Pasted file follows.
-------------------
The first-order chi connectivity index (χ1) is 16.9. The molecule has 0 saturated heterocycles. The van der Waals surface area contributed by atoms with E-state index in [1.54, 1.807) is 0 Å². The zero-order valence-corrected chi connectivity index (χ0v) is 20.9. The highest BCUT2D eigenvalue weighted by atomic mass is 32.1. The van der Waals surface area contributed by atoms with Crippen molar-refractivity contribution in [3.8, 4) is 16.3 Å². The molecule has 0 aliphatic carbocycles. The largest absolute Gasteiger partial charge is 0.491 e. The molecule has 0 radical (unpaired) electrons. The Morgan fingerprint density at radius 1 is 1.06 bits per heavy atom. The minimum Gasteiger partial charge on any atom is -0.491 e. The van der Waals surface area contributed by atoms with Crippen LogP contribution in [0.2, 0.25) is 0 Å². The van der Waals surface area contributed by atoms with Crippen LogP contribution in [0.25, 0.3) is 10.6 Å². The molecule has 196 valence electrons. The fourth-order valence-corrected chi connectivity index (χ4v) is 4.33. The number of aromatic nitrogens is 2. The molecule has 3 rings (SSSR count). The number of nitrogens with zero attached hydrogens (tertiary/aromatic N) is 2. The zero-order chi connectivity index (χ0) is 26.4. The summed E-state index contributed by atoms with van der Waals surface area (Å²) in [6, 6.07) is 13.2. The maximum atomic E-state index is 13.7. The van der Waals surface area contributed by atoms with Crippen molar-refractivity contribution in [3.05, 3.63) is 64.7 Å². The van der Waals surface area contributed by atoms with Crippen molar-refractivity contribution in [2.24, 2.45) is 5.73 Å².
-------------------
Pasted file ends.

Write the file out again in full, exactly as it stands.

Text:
The first-order chi connectivity index (χ1) is 16.9. The molecule has 0 saturated heterocycles. The van der Waals surface area contributed by atoms with E-state index in [1.54, 1.807) is 0 Å². The zero-order valence-corrected chi connectivity index (χ0v) is 20.9. The highest BCUT2D eigenvalue weighted by atomic mass is 32.1. The van der Waals surface area contributed by atoms with Crippen molar-refractivity contribution in [3.8, 4) is 16.3 Å². The molecule has 0 aliphatic carbocycles. The largest absolute Gasteiger partial charge is 0.491 e. The molecule has 0 radical (unpaired) electrons. The Morgan fingerprint density at radius 1 is 1.06 bits per heavy atom. The minimum Gasteiger partial charge on any atom is -0.491 e. The van der Waals surface area contributed by atoms with Crippen LogP contribution in [0.2, 0.25) is 0 Å². The van der Waals surface area contributed by atoms with Crippen LogP contribution in [0.25, 0.3) is 10.6 Å². The molecule has 196 valence electrons. The fourth-order valence-corrected chi connectivity index (χ4v) is 4.33. The number of aromatic nitrogens is 2. The molecule has 3 rings (SSSR count). The number of nitrogens with zero attached hydrogens (tertiary/aromatic N) is 2. The zero-order chi connectivity index (χ0) is 26.4. The summed E-state index contributed by atoms with van der Waals surface area (Å²) in [6, 6.07) is 13.2. The maximum atomic E-state index is 13.7. The van der Waals surface area contributed by atoms with Crippen molar-refractivity contribution in [3.05, 3.63) is 64.7 Å². The van der Waals surface area contributed by atoms with Crippen molar-refractivity contribution in [2.24, 2.45) is 5.73 Å².